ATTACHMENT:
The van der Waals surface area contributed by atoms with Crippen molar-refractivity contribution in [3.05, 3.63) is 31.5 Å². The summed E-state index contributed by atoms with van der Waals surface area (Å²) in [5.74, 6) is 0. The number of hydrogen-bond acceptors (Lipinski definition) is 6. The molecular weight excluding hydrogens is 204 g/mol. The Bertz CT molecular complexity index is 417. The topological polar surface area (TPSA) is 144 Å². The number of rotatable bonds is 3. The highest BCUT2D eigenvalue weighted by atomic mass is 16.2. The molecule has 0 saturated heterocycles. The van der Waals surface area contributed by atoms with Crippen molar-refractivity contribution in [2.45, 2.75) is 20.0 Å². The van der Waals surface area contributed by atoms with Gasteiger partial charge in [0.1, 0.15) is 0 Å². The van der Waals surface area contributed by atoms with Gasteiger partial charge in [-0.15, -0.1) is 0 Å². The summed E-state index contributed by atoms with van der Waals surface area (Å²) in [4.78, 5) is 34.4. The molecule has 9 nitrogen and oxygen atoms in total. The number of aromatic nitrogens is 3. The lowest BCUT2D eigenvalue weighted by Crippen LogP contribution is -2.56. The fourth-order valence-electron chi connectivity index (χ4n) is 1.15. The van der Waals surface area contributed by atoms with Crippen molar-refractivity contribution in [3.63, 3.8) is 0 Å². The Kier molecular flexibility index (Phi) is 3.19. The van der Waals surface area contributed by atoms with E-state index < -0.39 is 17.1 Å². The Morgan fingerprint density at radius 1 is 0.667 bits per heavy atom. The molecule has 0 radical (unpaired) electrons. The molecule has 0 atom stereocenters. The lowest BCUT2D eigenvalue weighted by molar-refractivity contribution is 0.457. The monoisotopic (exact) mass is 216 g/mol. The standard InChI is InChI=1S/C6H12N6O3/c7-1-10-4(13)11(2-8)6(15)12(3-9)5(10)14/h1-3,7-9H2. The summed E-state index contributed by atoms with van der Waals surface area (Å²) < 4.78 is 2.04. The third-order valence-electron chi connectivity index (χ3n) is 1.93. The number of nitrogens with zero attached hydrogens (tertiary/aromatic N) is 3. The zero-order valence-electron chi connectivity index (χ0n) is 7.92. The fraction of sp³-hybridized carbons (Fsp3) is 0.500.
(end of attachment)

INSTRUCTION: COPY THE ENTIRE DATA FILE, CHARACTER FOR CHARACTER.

The van der Waals surface area contributed by atoms with Crippen molar-refractivity contribution in [3.05, 3.63) is 31.5 Å². The summed E-state index contributed by atoms with van der Waals surface area (Å²) in [5.74, 6) is 0. The number of hydrogen-bond acceptors (Lipinski definition) is 6. The molecular weight excluding hydrogens is 204 g/mol. The Bertz CT molecular complexity index is 417. The topological polar surface area (TPSA) is 144 Å². The number of rotatable bonds is 3. The highest BCUT2D eigenvalue weighted by atomic mass is 16.2. The molecule has 0 saturated heterocycles. The van der Waals surface area contributed by atoms with Crippen molar-refractivity contribution in [2.45, 2.75) is 20.0 Å². The van der Waals surface area contributed by atoms with Gasteiger partial charge in [0.1, 0.15) is 0 Å². The van der Waals surface area contributed by atoms with Gasteiger partial charge in [-0.15, -0.1) is 0 Å². The summed E-state index contributed by atoms with van der Waals surface area (Å²) in [4.78, 5) is 34.4. The molecule has 9 nitrogen and oxygen atoms in total. The number of aromatic nitrogens is 3. The lowest BCUT2D eigenvalue weighted by Crippen LogP contribution is -2.56. The fourth-order valence-electron chi connectivity index (χ4n) is 1.15. The van der Waals surface area contributed by atoms with Crippen molar-refractivity contribution in [3.63, 3.8) is 0 Å². The Kier molecular flexibility index (Phi) is 3.19. The van der Waals surface area contributed by atoms with E-state index < -0.39 is 17.1 Å². The Morgan fingerprint density at radius 1 is 0.667 bits per heavy atom. The molecule has 0 radical (unpaired) electrons. The molecule has 0 atom stereocenters. The lowest BCUT2D eigenvalue weighted by molar-refractivity contribution is 0.457. The monoisotopic (exact) mass is 216 g/mol. The standard InChI is InChI=1S/C6H12N6O3/c7-1-10-4(13)11(2-8)6(15)12(3-9)5(10)14/h1-3,7-9H2. The summed E-state index contributed by atoms with van der Waals surface area (Å²) < 4.78 is 2.04. The third-order valence-electron chi connectivity index (χ3n) is 1.93. The number of nitrogens with zero attached hydrogens (tertiary/aromatic N) is 3. The zero-order valence-electron chi connectivity index (χ0n) is 7.92. The fraction of sp³-hybridized carbons (Fsp3) is 0.500.